The Dunwich Horror

Why is it that horror movies in which someone is strapped to a concrete slab and sacrificed to an otherworldly deity always come off more silly than scary?

“Brides of Blood,” “The Devil’s Hand,” “Blood of Dracula’s Castle” — the list goes on. And to it you may add “The Dunwich Horror,” an anemic adaptation of a story by the esteemed H.P. Lovecraft that also has trouble separating the goofy from the ghastly.

Not that “Dunwich” is a total mess. The sets were assembled with care (including an “Addams Family”-type mansion hiding a nasty secret behind one of its doors), there are at least three effective jolts and a few of the performers deliver on what director Daniel Haller (“The Wild Racers”) asked them to do.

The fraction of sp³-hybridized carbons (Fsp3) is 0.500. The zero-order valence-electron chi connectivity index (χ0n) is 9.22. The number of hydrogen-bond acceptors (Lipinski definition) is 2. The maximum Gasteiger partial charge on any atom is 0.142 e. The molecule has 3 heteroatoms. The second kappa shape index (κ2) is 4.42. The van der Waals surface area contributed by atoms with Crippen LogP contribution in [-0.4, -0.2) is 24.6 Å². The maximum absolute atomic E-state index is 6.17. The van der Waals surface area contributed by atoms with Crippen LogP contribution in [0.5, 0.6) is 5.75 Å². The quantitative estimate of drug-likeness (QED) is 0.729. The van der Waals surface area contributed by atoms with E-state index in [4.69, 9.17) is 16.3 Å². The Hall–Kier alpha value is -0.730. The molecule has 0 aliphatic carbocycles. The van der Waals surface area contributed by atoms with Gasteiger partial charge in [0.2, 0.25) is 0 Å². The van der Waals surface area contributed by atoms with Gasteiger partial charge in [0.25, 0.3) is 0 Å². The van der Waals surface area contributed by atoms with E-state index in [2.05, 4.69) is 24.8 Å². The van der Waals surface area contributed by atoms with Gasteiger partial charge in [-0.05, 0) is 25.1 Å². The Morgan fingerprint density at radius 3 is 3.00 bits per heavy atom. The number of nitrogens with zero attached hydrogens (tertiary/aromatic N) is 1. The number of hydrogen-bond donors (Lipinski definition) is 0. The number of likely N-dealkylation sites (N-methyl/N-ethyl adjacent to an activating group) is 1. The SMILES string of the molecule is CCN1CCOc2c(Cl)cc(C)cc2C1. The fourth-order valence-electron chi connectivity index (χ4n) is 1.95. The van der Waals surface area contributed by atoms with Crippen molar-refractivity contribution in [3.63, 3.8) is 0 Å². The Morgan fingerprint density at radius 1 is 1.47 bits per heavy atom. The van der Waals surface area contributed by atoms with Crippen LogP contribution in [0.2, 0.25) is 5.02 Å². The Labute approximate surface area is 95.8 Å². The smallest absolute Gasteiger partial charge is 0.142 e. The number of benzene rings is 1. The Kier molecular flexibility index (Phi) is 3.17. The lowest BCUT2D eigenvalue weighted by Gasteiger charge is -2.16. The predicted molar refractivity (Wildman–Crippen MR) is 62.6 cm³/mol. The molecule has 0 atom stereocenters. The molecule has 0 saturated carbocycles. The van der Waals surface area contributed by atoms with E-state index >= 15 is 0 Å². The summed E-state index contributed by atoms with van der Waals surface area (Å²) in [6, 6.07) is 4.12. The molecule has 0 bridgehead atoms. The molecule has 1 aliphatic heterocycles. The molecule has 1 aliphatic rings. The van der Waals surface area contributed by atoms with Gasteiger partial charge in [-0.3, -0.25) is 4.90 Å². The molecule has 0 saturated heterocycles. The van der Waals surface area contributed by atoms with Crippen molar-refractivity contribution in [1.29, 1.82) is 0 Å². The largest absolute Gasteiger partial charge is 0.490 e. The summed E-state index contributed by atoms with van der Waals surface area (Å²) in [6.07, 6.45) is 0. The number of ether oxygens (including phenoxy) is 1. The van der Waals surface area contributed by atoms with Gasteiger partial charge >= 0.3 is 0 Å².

Alas, none of these performers are first- or even fourth-billed, mind you. Poor Sandra Dee spends the majority of “Dunwich” in a daze, perhaps as an indication that she, too, realizes the story is sleepytime tea. Dean Stockwell is even worse, playing a self-proclaimed “student of the occult” who pilfers a copy of the Necronomicon from college professor Ed Begley in his attempt to resurrect some evil ancestors for reasons that are never made clear.

Luckily, Haller has added some fairly efficacious visual touches to keep viewers from nodding off to the sound of Stockwell’s monotone line readings and the equally monotone story. There’s a bizarre pagan nightmare sequence, a sepia-toned flashback and solarized imagery galore, though it’s all for naught in a movie this tedious.

Haller can jazz up the look and blast Les Baxter’s (admittedly effective) score all he wants. A polished turd is still a turd, no matter how pretty the packaging.

“THE DUNWICH HORROR”

Rated: R for flashes of nudity and a few murders

Director: Daniel Haller

Starring: Dean Stockwell, Sandra Dee

★½ (out of ★★★★)

 



Categories: Superfly Seventies

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